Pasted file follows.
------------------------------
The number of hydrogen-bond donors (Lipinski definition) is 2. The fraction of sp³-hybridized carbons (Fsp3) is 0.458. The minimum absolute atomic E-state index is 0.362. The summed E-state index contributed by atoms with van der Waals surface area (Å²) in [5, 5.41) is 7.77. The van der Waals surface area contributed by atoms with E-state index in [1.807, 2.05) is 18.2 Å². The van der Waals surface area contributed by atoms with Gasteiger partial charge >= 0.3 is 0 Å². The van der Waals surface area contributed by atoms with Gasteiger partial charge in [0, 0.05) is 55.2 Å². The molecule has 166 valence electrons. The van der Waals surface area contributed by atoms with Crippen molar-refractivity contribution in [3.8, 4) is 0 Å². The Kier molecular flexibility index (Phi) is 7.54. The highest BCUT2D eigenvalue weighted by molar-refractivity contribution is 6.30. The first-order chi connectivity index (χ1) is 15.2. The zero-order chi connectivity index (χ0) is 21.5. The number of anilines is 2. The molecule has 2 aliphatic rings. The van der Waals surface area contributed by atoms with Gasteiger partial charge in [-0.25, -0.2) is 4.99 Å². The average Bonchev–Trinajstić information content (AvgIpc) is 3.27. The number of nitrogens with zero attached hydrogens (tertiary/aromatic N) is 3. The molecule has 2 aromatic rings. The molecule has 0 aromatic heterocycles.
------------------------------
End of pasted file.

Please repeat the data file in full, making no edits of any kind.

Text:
The number of hydrogen-bond donors (Lipinski definition) is 2. The fraction of sp³-hybridized carbons (Fsp3) is 0.458. The minimum absolute atomic E-state index is 0.362. The summed E-state index contributed by atoms with van der Waals surface area (Å²) in [5, 5.41) is 7.77. The van der Waals surface area contributed by atoms with E-state index in [1.807, 2.05) is 18.2 Å². The van der Waals surface area contributed by atoms with Gasteiger partial charge >= 0.3 is 0 Å². The van der Waals surface area contributed by atoms with Gasteiger partial charge in [0, 0.05) is 55.2 Å². The molecule has 166 valence electrons. The van der Waals surface area contributed by atoms with Crippen molar-refractivity contribution in [3.8, 4) is 0 Å². The Kier molecular flexibility index (Phi) is 7.54. The highest BCUT2D eigenvalue weighted by molar-refractivity contribution is 6.30. The first-order chi connectivity index (χ1) is 15.2. The zero-order chi connectivity index (χ0) is 21.5. The number of anilines is 2. The molecule has 2 aliphatic rings. The van der Waals surface area contributed by atoms with Gasteiger partial charge in [-0.25, -0.2) is 4.99 Å². The average Bonchev–Trinajstić information content (AvgIpc) is 3.27. The number of nitrogens with zero attached hydrogens (tertiary/aromatic N) is 3. The molecule has 2 aromatic rings. The molecule has 0 aromatic heterocycles.